Flaring at shale oil wells is now so common that satellite images of the largely rural state at night are dotted with what appear at first to be major metropolises but are instead the flares burning round-the-clock in the Bakken shale drilling patch.
Nonetheless, the EPA has decided to consider air emissions from each shale well, pipeline compressor or other piece of equipment individually when deciding whether there's enough pollution for federal regulators to get involved – meaning that even though the Eagle Ford's wells collectively pollute more than multiple oil refineries, the flaring escapes federal oversight. [Colored & bold emphasis added.]
2014 September 2
Liquefied Natural Gas Limited has finalised its acquisition of Bear Head liquefied natural gas project in Canada from Anadarko Petroleum Corporation for US$11 million.
LNG plans to develop the site, which was originally proposed for a LNG import terminal, into an initial 4 million tonne per annum LNG export project with potential for future expansion.
Discussions are underway with gas transportation companies and owners of gas reserves regarding the supply of natural gas from onshore and offshore Canadian natural gas supply options, and the Marcellus Shale Gas Play in North‐Eastern USA, to the Bear Head LNG project site. [Colored & bold emphasis added.]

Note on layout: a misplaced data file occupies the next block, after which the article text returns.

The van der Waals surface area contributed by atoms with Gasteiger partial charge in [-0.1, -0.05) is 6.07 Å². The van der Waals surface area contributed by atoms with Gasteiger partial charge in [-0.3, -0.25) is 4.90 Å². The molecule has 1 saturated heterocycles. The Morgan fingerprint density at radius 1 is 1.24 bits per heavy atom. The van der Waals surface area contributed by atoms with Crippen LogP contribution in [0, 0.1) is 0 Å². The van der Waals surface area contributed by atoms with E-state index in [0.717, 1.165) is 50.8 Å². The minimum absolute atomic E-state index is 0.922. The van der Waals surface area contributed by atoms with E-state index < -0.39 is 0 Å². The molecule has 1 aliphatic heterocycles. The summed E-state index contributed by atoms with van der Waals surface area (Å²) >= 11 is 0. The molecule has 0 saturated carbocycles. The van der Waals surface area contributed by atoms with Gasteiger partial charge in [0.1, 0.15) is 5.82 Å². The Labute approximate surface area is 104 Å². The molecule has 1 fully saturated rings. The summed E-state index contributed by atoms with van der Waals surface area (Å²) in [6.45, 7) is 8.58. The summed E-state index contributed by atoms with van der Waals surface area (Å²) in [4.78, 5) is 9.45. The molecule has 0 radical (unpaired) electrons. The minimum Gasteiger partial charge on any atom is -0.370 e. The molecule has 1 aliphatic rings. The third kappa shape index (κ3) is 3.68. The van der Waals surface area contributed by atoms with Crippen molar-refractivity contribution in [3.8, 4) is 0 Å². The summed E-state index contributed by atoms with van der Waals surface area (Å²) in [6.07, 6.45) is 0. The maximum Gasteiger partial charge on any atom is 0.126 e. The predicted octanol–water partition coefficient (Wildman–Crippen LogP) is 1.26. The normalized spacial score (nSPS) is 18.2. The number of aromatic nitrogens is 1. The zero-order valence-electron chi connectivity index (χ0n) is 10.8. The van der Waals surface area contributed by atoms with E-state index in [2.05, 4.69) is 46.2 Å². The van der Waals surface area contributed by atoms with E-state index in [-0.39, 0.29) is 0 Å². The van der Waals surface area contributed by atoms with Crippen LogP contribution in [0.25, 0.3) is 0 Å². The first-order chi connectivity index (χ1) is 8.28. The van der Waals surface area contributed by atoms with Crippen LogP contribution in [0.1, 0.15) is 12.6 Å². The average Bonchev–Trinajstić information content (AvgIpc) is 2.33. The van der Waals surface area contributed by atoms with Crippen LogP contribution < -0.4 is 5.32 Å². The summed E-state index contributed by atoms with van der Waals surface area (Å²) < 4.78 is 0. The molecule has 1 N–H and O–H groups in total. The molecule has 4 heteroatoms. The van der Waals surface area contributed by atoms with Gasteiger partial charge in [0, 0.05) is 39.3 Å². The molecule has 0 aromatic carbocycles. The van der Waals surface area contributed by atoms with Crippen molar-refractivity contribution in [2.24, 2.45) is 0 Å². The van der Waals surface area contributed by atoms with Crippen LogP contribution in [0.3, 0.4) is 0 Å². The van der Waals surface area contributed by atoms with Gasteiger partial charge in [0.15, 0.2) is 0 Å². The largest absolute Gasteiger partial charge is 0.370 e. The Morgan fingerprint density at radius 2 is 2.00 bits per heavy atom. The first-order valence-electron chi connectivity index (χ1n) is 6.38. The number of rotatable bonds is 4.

HARRISBURG, Pa. (AP) — State environmental regulators have fined a gas drilling company for allowing natural gas to escape a well in northeastern Pennsylvania.
Regulators say the well released natural gas for about 27 hours before it was brought under control on Jan. 6.
DEP says a Cabot subcontractor who was replacing equipment at the wellhead didn't follow procedures for working on equipment in cold weather, leading to a damaged valve that released the gas. [Colored & bold emphasis added.]
Webmaster's comment: And yet, the hydrocarbon industry tells the public that they don't want to lose money or have accidents, so they'll operate safely and will follow rules and regulations.
After it was criticized last month for not taking public health concerns related to Marcellus Shale gas development seriously, the Pennsylvania Health Department announced Monday it is improving the way it responds to such complaints.
The procedural changes do not include establishment of a registry to better track health complaints related to shale gas development or an epidemiological study, public health assessment tools that health professionals and Gov. Tom Corbett’s own Marcellus Shale Advisory Committee have advocated, but that cost money.
The procedural changes come a little more than a month after StateImpact Pennsylvania, a reporting collaborative focused on the energy industry, reported that two retired health department workers said they were told in 2012 not to return shale gas complaint calls but instead pass them along to the department’s epidemiology section, which didn’t follow up with return calls.
“Whatever the administration said it is doing now,” Dr. Goldstein said, “doesn’t fit all those things the governor’s commission said should be done and the administration said it was going to do.” [Colored & bold emphasis added.]